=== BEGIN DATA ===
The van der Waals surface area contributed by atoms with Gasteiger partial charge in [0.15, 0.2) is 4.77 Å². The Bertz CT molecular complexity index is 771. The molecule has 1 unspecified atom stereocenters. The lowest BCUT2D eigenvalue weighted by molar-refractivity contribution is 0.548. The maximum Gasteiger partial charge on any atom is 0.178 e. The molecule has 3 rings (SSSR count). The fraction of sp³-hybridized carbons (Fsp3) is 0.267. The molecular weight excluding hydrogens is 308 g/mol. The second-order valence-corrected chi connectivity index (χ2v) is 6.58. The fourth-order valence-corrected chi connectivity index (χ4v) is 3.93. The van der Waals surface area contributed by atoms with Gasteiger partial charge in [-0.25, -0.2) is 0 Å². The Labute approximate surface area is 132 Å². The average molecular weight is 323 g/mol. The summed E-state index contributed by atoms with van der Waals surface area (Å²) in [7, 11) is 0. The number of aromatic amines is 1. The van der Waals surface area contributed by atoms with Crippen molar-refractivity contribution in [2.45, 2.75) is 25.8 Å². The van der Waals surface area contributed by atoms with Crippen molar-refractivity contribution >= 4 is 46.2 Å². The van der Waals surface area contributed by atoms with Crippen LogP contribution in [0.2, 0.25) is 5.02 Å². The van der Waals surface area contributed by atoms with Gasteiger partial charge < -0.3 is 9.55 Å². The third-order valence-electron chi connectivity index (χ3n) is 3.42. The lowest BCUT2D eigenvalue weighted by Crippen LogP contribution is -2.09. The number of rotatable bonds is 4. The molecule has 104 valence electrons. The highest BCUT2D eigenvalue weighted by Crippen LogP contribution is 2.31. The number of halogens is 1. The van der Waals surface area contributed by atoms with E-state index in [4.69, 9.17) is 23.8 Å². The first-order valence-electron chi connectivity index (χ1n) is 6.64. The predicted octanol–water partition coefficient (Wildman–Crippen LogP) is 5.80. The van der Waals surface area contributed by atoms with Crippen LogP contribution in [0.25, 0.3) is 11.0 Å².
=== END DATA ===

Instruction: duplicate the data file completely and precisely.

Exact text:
The van der Waals surface area contributed by atoms with Gasteiger partial charge in [0.15, 0.2) is 4.77 Å². The Bertz CT molecular complexity index is 771. The molecule has 1 unspecified atom stereocenters. The lowest BCUT2D eigenvalue weighted by molar-refractivity contribution is 0.548. The maximum Gasteiger partial charge on any atom is 0.178 e. The molecule has 3 rings (SSSR count). The fraction of sp³-hybridized carbons (Fsp3) is 0.267. The molecular weight excluding hydrogens is 308 g/mol. The second-order valence-corrected chi connectivity index (χ2v) is 6.58. The fourth-order valence-corrected chi connectivity index (χ4v) is 3.93. The van der Waals surface area contributed by atoms with Gasteiger partial charge in [-0.25, -0.2) is 0 Å². The Labute approximate surface area is 132 Å². The average molecular weight is 323 g/mol. The summed E-state index contributed by atoms with van der Waals surface area (Å²) in [7, 11) is 0. The number of aromatic amines is 1. The van der Waals surface area contributed by atoms with Crippen molar-refractivity contribution in [2.45, 2.75) is 25.8 Å². The van der Waals surface area contributed by atoms with Crippen molar-refractivity contribution >= 4 is 46.2 Å². The van der Waals surface area contributed by atoms with Crippen LogP contribution in [0.2, 0.25) is 5.02 Å². The van der Waals surface area contributed by atoms with Gasteiger partial charge < -0.3 is 9.55 Å². The third-order valence-electron chi connectivity index (χ3n) is 3.42. The lowest BCUT2D eigenvalue weighted by Crippen LogP contribution is -2.09. The number of rotatable bonds is 4. The molecule has 104 valence electrons. The highest BCUT2D eigenvalue weighted by Crippen LogP contribution is 2.31. The number of halogens is 1. The van der Waals surface area contributed by atoms with E-state index in [4.69, 9.17) is 23.8 Å². The first-order valence-electron chi connectivity index (χ1n) is 6.64. The predicted octanol–water partition coefficient (Wildman–Crippen LogP) is 5.80. The van der Waals surface area contributed by atoms with Crippen LogP contribution in [0.25, 0.3) is 11.0 Å².